Europe's Nordic countries have dominated the happiness index since the first report was published in 2012. Last year's winner was Norway. In 2016, Denmark took the top spot.
Meik Wiking, CEO of the Copenhagen-based Happiness Research Institute, said the happiness revealed in the survey stems from healthy amounts of both personal freedoms and social security that outweigh residents having to pay "some of the highest taxes in the world."
"Briefly put, (Nordic countries) are good at converting wealth into well-being," Wiki...
Listeriosis outbreak kills 180 people in South Africa
2018-03-05 20:37:17 UTC
JOHANNESBURG, South Africa — Officials have said the outbreak was linked to contaminated sausage and warned South Africans not to consume "ready to eat" processed meat. The UN said the listeria outbreak is believed to be the largest-ever worldwide.
South Africa's Health Ministry said on Sunday that a listeriosis outbreak has killed 180 people in the country since the beginning of 2017.
Officials also announced that the outbreak was tied to a sausage-type meat that is made by South Africa's largest consumer foods group.
The meat, known as "Polony," is produced by Tiger Brands, a unit of Enterprise Food, and by RCL Foods, Health Minis...
Federal judge dismisses lawsuit against Coca-Cola's Diet Coke "weight loss" ads
2018-02-28 18:12:26 UTC
(Reuters) - A federal judge has dismissed a lawsuit claiming that Coca-Cola Co’s advertising for Diet Coke misleads people into thinking that consuming the soft drink assists in weight loss, and that it actually causes weight gain.
The plaintiff, Shana Becerra, claimed that she and others would not have bought Diet Coke, which was launched in 1982, but for the word “diet” and ads such as one showing the soft drink being poured by a bare-chested man with a well-muscled torso.
In a decision on Tuesday, however, U.S. District Judge William Alsup in San Francisco said 13 studies cited by Becerra were “equivocal” as to whether diet soda...
Doctors can detect deadliest cancers through blood test
2018-01-21 17:59:46 UTC
The future isn't far off, according to US researchers: doctors will soon be able to detect cancer and locate tumor cells just by examining one blood sample. But is this new screening method as good as it sounds?
<blockquote>Cancer of the ovaries, liver, stomach, pancreas, esophagus, colon and breast - one single blood test, experts hope, could soon be enough to detect a tumor wherever it may be.
Perhaps even more impressive: the test looks for cancer in its early stages, even before a patient has shown any symptoms, and before the tumor has had a chance to spread. Scientists hope that this will help to avoid cumbersome forms of trea...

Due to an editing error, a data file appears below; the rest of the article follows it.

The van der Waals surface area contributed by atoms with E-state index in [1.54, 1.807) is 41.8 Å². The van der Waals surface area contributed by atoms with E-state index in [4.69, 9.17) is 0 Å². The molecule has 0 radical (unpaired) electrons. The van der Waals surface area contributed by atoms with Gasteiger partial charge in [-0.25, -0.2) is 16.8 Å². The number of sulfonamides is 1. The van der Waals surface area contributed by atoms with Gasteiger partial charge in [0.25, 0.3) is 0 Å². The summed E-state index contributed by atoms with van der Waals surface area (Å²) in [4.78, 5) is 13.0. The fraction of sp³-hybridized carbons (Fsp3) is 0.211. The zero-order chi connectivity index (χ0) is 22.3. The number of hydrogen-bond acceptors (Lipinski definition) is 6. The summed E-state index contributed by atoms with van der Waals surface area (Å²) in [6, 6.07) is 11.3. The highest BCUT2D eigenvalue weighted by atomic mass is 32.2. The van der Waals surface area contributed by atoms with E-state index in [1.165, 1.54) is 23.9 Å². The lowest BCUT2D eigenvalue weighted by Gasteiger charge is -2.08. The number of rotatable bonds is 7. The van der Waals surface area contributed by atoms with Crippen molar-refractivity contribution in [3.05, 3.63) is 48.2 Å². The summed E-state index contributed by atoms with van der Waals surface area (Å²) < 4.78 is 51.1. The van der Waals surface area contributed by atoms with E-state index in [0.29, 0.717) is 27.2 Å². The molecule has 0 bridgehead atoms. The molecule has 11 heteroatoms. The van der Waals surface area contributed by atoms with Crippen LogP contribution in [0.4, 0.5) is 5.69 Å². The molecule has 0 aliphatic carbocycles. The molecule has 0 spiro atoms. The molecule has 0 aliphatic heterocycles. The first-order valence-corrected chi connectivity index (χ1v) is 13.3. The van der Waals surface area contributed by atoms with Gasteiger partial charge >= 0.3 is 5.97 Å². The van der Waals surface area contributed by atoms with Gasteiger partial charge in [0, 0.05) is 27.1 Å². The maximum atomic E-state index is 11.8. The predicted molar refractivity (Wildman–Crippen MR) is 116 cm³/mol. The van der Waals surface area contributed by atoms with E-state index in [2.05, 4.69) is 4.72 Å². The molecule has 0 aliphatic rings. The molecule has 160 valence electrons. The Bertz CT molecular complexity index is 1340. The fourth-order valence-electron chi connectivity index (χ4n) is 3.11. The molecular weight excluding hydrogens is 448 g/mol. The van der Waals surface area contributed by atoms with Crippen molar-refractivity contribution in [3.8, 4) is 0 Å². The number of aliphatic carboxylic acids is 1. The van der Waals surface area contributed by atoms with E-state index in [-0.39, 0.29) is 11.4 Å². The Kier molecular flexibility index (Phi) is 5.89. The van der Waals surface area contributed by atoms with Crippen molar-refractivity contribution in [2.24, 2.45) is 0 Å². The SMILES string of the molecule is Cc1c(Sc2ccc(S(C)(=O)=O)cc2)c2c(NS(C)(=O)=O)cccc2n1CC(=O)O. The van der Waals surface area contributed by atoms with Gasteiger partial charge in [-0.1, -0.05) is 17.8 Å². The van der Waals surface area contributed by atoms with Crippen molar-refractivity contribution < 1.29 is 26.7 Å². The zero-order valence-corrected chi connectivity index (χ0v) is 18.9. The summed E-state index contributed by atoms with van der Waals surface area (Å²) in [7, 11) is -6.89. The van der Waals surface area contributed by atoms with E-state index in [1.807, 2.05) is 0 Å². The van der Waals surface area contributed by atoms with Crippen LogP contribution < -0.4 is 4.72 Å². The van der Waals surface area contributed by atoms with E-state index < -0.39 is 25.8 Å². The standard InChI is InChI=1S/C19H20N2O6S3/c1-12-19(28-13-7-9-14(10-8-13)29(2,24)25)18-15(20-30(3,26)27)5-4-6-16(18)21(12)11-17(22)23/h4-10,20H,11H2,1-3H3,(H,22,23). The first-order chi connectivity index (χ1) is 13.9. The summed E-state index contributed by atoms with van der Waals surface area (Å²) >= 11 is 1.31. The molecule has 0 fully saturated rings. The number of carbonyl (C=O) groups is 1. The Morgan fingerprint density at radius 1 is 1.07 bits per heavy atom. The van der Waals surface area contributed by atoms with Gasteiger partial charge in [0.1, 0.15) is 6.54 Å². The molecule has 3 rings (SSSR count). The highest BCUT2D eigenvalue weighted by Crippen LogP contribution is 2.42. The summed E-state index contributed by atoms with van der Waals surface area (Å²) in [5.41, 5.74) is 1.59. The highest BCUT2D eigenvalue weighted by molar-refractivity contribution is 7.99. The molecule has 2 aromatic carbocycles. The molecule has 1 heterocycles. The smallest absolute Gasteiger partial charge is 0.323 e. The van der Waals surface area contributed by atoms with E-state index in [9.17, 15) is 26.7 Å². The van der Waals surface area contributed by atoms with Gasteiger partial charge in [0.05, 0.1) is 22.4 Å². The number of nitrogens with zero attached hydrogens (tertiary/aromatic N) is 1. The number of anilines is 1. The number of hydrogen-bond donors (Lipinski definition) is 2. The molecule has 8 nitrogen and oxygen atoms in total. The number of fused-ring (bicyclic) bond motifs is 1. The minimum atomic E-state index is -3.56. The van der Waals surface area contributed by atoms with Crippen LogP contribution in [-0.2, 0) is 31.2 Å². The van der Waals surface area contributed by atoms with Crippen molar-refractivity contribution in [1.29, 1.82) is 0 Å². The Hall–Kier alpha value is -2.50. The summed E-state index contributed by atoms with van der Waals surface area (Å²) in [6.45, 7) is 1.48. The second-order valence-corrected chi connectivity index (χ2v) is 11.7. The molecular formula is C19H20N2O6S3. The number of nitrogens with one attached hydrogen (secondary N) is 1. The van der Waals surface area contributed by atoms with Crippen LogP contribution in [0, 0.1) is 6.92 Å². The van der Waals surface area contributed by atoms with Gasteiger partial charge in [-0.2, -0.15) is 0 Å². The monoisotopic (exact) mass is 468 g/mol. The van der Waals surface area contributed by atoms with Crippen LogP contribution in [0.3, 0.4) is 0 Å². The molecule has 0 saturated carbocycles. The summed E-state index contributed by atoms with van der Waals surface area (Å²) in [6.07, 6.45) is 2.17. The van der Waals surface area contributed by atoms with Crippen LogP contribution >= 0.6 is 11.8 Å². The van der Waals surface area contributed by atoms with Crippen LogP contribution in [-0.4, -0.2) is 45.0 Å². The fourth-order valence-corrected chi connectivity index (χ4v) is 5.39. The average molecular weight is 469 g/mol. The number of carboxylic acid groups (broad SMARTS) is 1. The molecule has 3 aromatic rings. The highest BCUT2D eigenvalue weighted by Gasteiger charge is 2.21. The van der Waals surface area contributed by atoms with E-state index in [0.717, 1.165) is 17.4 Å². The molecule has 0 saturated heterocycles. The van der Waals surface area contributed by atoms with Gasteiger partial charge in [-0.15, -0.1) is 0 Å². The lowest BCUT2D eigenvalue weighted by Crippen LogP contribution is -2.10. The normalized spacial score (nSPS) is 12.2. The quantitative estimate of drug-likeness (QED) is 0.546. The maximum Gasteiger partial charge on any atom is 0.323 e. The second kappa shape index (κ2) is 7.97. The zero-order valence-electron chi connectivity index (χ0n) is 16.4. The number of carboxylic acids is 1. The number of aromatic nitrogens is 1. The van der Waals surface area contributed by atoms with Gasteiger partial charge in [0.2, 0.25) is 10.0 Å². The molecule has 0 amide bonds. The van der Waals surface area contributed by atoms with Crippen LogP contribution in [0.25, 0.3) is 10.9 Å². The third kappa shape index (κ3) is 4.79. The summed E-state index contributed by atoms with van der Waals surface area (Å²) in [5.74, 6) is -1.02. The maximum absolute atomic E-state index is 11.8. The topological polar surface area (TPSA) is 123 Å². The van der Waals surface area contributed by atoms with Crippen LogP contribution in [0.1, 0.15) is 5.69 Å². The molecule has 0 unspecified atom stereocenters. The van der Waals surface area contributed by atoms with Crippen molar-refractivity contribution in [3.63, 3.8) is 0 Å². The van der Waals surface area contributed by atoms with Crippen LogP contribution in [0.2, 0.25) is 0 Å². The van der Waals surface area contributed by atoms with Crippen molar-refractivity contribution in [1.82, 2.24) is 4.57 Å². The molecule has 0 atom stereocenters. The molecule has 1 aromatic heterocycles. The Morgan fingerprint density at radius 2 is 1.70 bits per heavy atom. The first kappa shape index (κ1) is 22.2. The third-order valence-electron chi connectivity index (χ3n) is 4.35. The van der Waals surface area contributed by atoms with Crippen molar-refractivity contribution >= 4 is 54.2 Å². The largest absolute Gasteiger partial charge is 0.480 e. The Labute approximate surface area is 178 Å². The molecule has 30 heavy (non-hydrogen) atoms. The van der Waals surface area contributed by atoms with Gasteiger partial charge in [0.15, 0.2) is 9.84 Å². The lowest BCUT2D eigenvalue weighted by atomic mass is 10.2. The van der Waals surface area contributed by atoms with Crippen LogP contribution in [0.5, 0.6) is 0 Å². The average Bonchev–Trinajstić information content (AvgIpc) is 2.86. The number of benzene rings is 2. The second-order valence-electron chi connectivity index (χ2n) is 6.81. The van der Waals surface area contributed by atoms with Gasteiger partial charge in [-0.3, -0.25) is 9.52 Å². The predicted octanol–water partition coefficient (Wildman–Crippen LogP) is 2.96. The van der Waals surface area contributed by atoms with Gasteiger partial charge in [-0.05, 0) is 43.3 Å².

iPhone overuse could hurt children’s developing brains
2018-01-09 04:39:42 UTC
NEW YORK (Reuters) - Apple Inc investors are shrugging off concerns raised by two shareholders about kids getting hooked on iPhones, saying that for now a little addiction might not be a bad thing for profits.
Hedge fund JANA Partners LLC and the California State Teachers’ Retirement System (CalSTRS) pension fund said on Saturday that iPhone overuse could be hurting children’s developing brains, an issue that may harm the company’s long-term market value.
<blockquote><img alt="Iphone_overuse_could_hurt_children%e2%80%99s_developing_brains" src="/system/images/16642/original/iPhone_overuse_could_hurt_children%E2%80%99s_developing_brai...
America's mental health crisis goes deeper than imagined
2017-12-31 07:23:14 UTC
The scandal of a US teenager locked up for almost four years without trial revealed serious failings in Mississippi's criminal justice system. But Sarah Smith, the reporter on the BBC News-ProPublica investigation, says America's mental health crisis goes much deeper.
When I arrived, the sheriff was wary of me.
I was a visitor to his rural Mississippi county; worse, I was a reporter from New York City.
<img alt="Bridgett_haire__tyler_haire" src="/system/images/21751/original/Bridgett_Haire__Tyler_Haire.jpg?1514704919" />
<i><strong>Bridgett Haire, Tyler Haire</i></strong><hr>
He summed up his scepticism this way: Eve...
UN: Poverty on the rise in US due to Trump's policies
2017-12-16 07:19:40 UTC
Already dismal poverty rates in the US are set to worsen under President Donald Trump, a top UN official has said. Currently, one in eight people in the US live in poverty.
A United Nations expert slammed the alarming levels of poverty in the US on Friday, saying that the situation is likely to get worse under US President Donald Trump.